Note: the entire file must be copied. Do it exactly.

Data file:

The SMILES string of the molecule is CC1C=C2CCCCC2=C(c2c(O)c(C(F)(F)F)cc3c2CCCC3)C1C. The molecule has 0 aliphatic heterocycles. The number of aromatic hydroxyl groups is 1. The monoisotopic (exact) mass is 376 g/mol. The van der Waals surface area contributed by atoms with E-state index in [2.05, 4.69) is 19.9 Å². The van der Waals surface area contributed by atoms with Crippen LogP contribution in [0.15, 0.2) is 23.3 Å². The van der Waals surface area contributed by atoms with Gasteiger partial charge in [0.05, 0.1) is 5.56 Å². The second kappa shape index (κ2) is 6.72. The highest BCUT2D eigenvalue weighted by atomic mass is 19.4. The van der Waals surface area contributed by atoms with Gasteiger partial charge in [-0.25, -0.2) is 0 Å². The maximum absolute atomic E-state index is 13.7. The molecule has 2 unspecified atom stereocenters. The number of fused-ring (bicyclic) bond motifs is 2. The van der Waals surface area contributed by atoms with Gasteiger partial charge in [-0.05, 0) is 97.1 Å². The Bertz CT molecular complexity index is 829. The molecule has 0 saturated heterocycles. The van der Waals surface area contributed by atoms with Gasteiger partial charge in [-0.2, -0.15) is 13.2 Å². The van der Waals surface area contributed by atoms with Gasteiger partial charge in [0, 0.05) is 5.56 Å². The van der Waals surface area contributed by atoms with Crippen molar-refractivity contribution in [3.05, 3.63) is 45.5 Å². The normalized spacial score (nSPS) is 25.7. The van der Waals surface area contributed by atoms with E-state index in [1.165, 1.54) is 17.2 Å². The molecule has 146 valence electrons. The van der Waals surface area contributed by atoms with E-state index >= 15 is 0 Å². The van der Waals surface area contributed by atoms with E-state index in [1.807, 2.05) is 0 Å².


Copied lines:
The SMILES string of the molecule is CC1C=C2CCCCC2=C(c2c(O)c(C(F)(F)F)cc3c2CCCC3)C1C. The molecule has 0 aliphatic heterocycles. The number of aromatic hydroxyl groups is 1. The monoisotopic (exact) mass is 376 g/mol. The van der Waals surface area contributed by atoms with E-state index in [2.05, 4.69) is 19.9 Å². The van der Waals surface area contributed by atoms with Crippen LogP contribution in [0.15, 0.2) is 23.3 Å². The van der Waals surface area contributed by atoms with Gasteiger partial charge in [0.05, 0.1) is 5.56 Å². The second kappa shape index (κ2) is 6.72. The highest BCUT2D eigenvalue weighted by atomic mass is 19.4. The van der Waals surface area contributed by atoms with Gasteiger partial charge in [-0.25, -0.2) is 0 Å². The maximum absolute atomic E-state index is 13.7. The molecule has 2 unspecified atom stereocenters. The number of fused-ring (bicyclic) bond motifs is 2. The van der Waals surface area contributed by atoms with Gasteiger partial charge in [-0.05, 0) is 97.1 Å². The Bertz CT molecular complexity index is 829. The molecule has 0 saturated heterocycles. The van der Waals surface area contributed by atoms with Gasteiger partial charge in [-0.2, -0.15) is 13.2 Å². The van der Waals surface area contributed by atoms with Gasteiger partial charge in [0, 0.05) is 5.56 Å². The van der Waals surface area contributed by atoms with Crippen molar-refractivity contribution in [3.05, 3.63) is 45.5 Å². The normalized spacial score (nSPS) is 25.7. The van der Waals surface area contributed by atoms with E-state index in [1.165, 1.54) is 17.2 Å². The molecule has 146 valence electrons. The van der Waals surface area contributed by atoms with E-state index >= 15 is 0 Å². The van der Waals surface area contributed by atoms with E-state index in [1.807, 2.05) is 0 Å².